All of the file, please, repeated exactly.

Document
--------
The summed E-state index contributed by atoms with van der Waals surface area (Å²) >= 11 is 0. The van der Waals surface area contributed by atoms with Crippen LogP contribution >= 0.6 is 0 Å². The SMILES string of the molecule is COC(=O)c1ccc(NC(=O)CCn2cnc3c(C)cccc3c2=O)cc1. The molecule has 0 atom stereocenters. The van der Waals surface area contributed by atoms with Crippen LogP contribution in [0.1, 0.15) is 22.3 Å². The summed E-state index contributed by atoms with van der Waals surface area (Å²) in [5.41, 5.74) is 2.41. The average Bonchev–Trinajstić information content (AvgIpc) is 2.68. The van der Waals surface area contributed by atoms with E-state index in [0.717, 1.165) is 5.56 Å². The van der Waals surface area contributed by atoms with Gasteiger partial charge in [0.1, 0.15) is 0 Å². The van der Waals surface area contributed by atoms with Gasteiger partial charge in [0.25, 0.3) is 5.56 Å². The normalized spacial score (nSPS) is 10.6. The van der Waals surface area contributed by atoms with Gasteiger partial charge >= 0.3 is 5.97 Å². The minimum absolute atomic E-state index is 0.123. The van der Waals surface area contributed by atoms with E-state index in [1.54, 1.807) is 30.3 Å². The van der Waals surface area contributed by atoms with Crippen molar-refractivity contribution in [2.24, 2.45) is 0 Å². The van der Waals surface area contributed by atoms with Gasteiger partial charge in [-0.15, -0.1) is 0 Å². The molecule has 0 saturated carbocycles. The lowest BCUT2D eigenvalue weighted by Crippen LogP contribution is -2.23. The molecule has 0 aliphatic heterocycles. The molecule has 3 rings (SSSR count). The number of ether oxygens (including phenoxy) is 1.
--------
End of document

The summed E-state index contributed by atoms with van der Waals surface area (Å²) >= 11 is 0. The van der Waals surface area contributed by atoms with Crippen LogP contribution >= 0.6 is 0 Å². The SMILES string of the molecule is COC(=O)c1ccc(NC(=O)CCn2cnc3c(C)cccc3c2=O)cc1. The molecule has 0 atom stereocenters. The van der Waals surface area contributed by atoms with Crippen LogP contribution in [0.1, 0.15) is 22.3 Å². The summed E-state index contributed by atoms with van der Waals surface area (Å²) in [5.41, 5.74) is 2.41. The average Bonchev–Trinajstić information content (AvgIpc) is 2.68. The van der Waals surface area contributed by atoms with E-state index in [0.717, 1.165) is 5.56 Å². The van der Waals surface area contributed by atoms with Gasteiger partial charge in [0.1, 0.15) is 0 Å². The van der Waals surface area contributed by atoms with Gasteiger partial charge in [0.25, 0.3) is 5.56 Å². The normalized spacial score (nSPS) is 10.6. The van der Waals surface area contributed by atoms with Gasteiger partial charge >= 0.3 is 5.97 Å². The minimum absolute atomic E-state index is 0.123. The van der Waals surface area contributed by atoms with E-state index in [1.54, 1.807) is 30.3 Å². The van der Waals surface area contributed by atoms with Crippen molar-refractivity contribution in [2.24, 2.45) is 0 Å². The van der Waals surface area contributed by atoms with Gasteiger partial charge in [-0.15, -0.1) is 0 Å². The molecule has 0 saturated carbocycles. The lowest BCUT2D eigenvalue weighted by Crippen LogP contribution is -2.23. The molecule has 0 aliphatic heterocycles. The molecule has 3 rings (SSSR count). The number of ether oxygens (including phenoxy) is 1.